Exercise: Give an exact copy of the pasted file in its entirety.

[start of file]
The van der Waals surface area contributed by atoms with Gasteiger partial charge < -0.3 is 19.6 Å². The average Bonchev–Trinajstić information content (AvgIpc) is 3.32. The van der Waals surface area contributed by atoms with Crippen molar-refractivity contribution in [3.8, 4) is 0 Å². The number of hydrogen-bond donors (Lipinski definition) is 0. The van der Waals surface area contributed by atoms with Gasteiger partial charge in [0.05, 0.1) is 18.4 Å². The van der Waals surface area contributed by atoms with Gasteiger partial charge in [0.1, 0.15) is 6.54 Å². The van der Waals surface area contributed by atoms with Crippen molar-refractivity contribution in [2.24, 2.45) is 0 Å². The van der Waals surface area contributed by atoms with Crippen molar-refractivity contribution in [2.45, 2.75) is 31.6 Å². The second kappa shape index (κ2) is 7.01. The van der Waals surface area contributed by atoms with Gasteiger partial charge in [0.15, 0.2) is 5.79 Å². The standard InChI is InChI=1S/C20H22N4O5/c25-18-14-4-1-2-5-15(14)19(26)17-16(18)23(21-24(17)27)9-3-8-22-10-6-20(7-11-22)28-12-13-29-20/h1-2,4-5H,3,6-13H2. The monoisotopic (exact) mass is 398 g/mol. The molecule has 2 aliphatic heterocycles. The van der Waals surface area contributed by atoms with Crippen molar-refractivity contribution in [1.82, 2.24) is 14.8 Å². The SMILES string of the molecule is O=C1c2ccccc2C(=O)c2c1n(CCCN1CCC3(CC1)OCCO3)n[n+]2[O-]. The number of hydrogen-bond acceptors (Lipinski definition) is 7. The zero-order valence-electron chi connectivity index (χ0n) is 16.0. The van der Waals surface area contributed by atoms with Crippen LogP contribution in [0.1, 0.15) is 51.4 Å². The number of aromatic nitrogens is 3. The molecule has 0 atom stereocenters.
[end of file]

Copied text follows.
The van der Waals surface area contributed by atoms with Gasteiger partial charge < -0.3 is 19.6 Å². The average Bonchev–Trinajstić information content (AvgIpc) is 3.32. The van der Waals surface area contributed by atoms with Crippen molar-refractivity contribution in [3.8, 4) is 0 Å². The number of hydrogen-bond donors (Lipinski definition) is 0. The van der Waals surface area contributed by atoms with Gasteiger partial charge in [0.05, 0.1) is 18.4 Å². The van der Waals surface area contributed by atoms with Gasteiger partial charge in [0.1, 0.15) is 6.54 Å². The van der Waals surface area contributed by atoms with Crippen molar-refractivity contribution in [2.24, 2.45) is 0 Å². The van der Waals surface area contributed by atoms with Crippen molar-refractivity contribution in [2.45, 2.75) is 31.6 Å². The second kappa shape index (κ2) is 7.01. The van der Waals surface area contributed by atoms with Gasteiger partial charge in [0.15, 0.2) is 5.79 Å². The standard InChI is InChI=1S/C20H22N4O5/c25-18-14-4-1-2-5-15(14)19(26)17-16(18)23(21-24(17)27)9-3-8-22-10-6-20(7-11-22)28-12-13-29-20/h1-2,4-5H,3,6-13H2. The monoisotopic (exact) mass is 398 g/mol. The molecule has 2 aliphatic heterocycles. The van der Waals surface area contributed by atoms with Crippen molar-refractivity contribution in [1.82, 2.24) is 14.8 Å². The SMILES string of the molecule is O=C1c2ccccc2C(=O)c2c1n(CCCN1CCC3(CC1)OCCO3)n[n+]2[O-]. The number of hydrogen-bond acceptors (Lipinski definition) is 7. The zero-order valence-electron chi connectivity index (χ0n) is 16.0. The van der Waals surface area contributed by atoms with Crippen LogP contribution in [0.1, 0.15) is 51.4 Å². The number of aromatic nitrogens is 3. The molecule has 0 atom stereocenters.